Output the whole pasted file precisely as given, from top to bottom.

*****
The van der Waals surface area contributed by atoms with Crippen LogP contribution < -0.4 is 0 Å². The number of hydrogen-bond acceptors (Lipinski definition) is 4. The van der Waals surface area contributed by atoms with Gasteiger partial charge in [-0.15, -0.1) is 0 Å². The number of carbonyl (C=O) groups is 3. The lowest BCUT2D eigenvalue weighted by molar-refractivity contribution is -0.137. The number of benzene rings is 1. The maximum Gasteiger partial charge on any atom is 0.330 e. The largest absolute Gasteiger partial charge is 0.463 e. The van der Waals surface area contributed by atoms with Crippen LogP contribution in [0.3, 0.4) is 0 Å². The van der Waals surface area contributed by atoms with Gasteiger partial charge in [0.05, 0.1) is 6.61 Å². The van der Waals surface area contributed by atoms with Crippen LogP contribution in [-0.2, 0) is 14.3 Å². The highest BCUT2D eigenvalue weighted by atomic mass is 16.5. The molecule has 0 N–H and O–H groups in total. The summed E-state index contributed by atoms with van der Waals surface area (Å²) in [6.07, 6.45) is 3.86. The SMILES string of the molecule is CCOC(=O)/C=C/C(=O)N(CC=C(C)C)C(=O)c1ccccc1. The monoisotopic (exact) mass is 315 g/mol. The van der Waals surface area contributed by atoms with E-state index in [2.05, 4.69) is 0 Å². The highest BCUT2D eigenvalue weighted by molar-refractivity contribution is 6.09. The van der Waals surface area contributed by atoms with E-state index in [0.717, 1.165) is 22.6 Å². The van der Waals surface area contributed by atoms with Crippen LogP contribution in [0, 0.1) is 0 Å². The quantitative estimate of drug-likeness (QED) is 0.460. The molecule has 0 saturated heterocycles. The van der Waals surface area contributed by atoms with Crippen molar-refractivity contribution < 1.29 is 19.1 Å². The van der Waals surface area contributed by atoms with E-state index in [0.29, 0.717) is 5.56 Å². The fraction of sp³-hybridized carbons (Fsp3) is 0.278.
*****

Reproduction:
The van der Waals surface area contributed by atoms with Crippen LogP contribution < -0.4 is 0 Å². The number of hydrogen-bond acceptors (Lipinski definition) is 4. The van der Waals surface area contributed by atoms with Gasteiger partial charge in [-0.15, -0.1) is 0 Å². The number of carbonyl (C=O) groups is 3. The lowest BCUT2D eigenvalue weighted by molar-refractivity contribution is -0.137. The number of benzene rings is 1. The maximum Gasteiger partial charge on any atom is 0.330 e. The largest absolute Gasteiger partial charge is 0.463 e. The van der Waals surface area contributed by atoms with Crippen LogP contribution in [0.3, 0.4) is 0 Å². The van der Waals surface area contributed by atoms with Gasteiger partial charge in [0.05, 0.1) is 6.61 Å². The van der Waals surface area contributed by atoms with Crippen LogP contribution in [-0.2, 0) is 14.3 Å². The highest BCUT2D eigenvalue weighted by atomic mass is 16.5. The molecule has 0 N–H and O–H groups in total. The summed E-state index contributed by atoms with van der Waals surface area (Å²) in [6.07, 6.45) is 3.86. The SMILES string of the molecule is CCOC(=O)/C=C/C(=O)N(CC=C(C)C)C(=O)c1ccccc1. The monoisotopic (exact) mass is 315 g/mol. The van der Waals surface area contributed by atoms with E-state index in [2.05, 4.69) is 0 Å². The highest BCUT2D eigenvalue weighted by molar-refractivity contribution is 6.09. The van der Waals surface area contributed by atoms with E-state index in [0.717, 1.165) is 22.6 Å². The van der Waals surface area contributed by atoms with Crippen LogP contribution in [0, 0.1) is 0 Å². The quantitative estimate of drug-likeness (QED) is 0.460. The molecule has 0 saturated heterocycles. The van der Waals surface area contributed by atoms with Crippen molar-refractivity contribution < 1.29 is 19.1 Å². The van der Waals surface area contributed by atoms with E-state index in [0.29, 0.717) is 5.56 Å². The fraction of sp³-hybridized carbons (Fsp3) is 0.278.